Friday, January 12, 2018

Starting with What Matters, Part 4: David Carr

Think about the emotional climate of America in early December 2001, around the time when the January 2002 issue of The Atlantic hit the newsstands. That issue included David Carr's article, "The Futility of 'Homeland Defense,'" which began with these words:
Get over thinking that America can be made safe. Defending a country as big and commercially robust as the United States raises profound, and probably insurmountable, issues of scale.  
Americans were anxious about preventing another 9/11, yet Carr was there to boldly remind us that the USA must defend 3.8 million square miles in which 300 million people live, 350 million non-citizens visit annually, 700 million pieces of mail and 2 billion tons of cargo arrive daily from overseas (remember Anthrax?), 86 stadiums seat over 60,000 people, and 50 of the tallest 100 buildings in the world are situtated.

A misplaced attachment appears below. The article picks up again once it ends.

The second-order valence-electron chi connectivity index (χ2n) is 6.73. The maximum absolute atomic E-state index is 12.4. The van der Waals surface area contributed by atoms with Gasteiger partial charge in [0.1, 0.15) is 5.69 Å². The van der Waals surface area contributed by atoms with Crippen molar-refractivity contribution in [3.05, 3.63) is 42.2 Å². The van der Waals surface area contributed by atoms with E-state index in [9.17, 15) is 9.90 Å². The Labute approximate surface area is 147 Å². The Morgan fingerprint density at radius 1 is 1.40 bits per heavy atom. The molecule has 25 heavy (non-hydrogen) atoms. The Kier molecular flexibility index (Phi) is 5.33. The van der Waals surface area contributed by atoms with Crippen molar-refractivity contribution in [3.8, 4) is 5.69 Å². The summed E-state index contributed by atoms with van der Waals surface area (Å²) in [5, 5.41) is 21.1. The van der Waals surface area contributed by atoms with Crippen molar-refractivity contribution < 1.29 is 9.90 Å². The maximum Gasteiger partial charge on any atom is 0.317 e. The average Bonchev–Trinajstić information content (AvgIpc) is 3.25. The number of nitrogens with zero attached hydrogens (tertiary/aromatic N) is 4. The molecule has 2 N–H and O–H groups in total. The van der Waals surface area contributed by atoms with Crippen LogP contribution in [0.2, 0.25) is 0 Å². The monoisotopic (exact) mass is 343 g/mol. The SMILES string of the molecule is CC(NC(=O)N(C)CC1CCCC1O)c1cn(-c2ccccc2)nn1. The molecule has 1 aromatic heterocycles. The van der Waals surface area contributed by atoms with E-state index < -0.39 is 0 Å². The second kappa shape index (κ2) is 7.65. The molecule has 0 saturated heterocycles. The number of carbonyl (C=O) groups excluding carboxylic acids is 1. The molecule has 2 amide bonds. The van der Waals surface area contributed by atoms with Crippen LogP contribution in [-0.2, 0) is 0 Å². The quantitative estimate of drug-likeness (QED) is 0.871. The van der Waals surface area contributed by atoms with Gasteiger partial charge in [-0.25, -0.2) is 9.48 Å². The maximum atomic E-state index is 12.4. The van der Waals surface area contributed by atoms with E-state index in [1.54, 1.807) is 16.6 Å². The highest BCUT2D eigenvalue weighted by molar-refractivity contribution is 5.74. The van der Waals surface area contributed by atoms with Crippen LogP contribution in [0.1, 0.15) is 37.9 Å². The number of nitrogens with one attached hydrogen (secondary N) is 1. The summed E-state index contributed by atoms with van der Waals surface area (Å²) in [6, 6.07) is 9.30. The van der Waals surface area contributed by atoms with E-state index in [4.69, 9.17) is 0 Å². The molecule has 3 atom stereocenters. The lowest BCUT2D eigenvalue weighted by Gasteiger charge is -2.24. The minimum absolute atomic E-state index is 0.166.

With a straightforward, colloquial style, the writer starts his essay by getting to the point like few other authors do. The times called for such delusion-shattering prose, and Carr delivered it with a finesse that garnered him the admiration of fellow journalists and readers who will long remember him.